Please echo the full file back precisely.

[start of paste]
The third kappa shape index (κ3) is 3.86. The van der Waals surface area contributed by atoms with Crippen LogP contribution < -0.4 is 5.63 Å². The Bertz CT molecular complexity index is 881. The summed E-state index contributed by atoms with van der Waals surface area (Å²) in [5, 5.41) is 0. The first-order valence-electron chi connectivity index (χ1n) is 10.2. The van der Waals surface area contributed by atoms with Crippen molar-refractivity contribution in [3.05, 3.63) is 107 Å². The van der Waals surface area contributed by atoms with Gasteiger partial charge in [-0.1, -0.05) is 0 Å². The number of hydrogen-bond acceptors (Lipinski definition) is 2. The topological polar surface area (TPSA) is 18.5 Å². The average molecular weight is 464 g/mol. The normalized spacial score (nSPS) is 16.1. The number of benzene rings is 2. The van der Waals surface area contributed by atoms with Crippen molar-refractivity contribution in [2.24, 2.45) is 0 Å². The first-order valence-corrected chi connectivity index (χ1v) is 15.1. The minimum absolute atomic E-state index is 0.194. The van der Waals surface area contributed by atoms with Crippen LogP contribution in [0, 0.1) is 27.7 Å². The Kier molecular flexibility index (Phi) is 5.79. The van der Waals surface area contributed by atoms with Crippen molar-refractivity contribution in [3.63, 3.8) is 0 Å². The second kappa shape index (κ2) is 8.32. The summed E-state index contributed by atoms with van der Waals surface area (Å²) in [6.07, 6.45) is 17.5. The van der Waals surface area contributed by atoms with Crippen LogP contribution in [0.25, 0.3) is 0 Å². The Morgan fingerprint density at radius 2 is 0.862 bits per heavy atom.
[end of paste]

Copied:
The third kappa shape index (κ3) is 3.86. The van der Waals surface area contributed by atoms with Crippen LogP contribution < -0.4 is 5.63 Å². The Bertz CT molecular complexity index is 881. The summed E-state index contributed by atoms with van der Waals surface area (Å²) in [5, 5.41) is 0. The first-order valence-electron chi connectivity index (χ1n) is 10.2. The van der Waals surface area contributed by atoms with Crippen molar-refractivity contribution in [3.05, 3.63) is 107 Å². The van der Waals surface area contributed by atoms with Gasteiger partial charge in [-0.1, -0.05) is 0 Å². The number of hydrogen-bond acceptors (Lipinski definition) is 2. The topological polar surface area (TPSA) is 18.5 Å². The average molecular weight is 464 g/mol. The normalized spacial score (nSPS) is 16.1. The number of benzene rings is 2. The van der Waals surface area contributed by atoms with Crippen molar-refractivity contribution in [2.24, 2.45) is 0 Å². The first-order valence-corrected chi connectivity index (χ1v) is 15.1. The minimum absolute atomic E-state index is 0.194. The van der Waals surface area contributed by atoms with Crippen LogP contribution in [0, 0.1) is 27.7 Å². The Kier molecular flexibility index (Phi) is 5.79. The van der Waals surface area contributed by atoms with Crippen molar-refractivity contribution in [3.63, 3.8) is 0 Å². The second kappa shape index (κ2) is 8.32. The summed E-state index contributed by atoms with van der Waals surface area (Å²) in [6.07, 6.45) is 17.5. The van der Waals surface area contributed by atoms with Crippen LogP contribution in [0.25, 0.3) is 0 Å². The Morgan fingerprint density at radius 2 is 0.862 bits per heavy atom.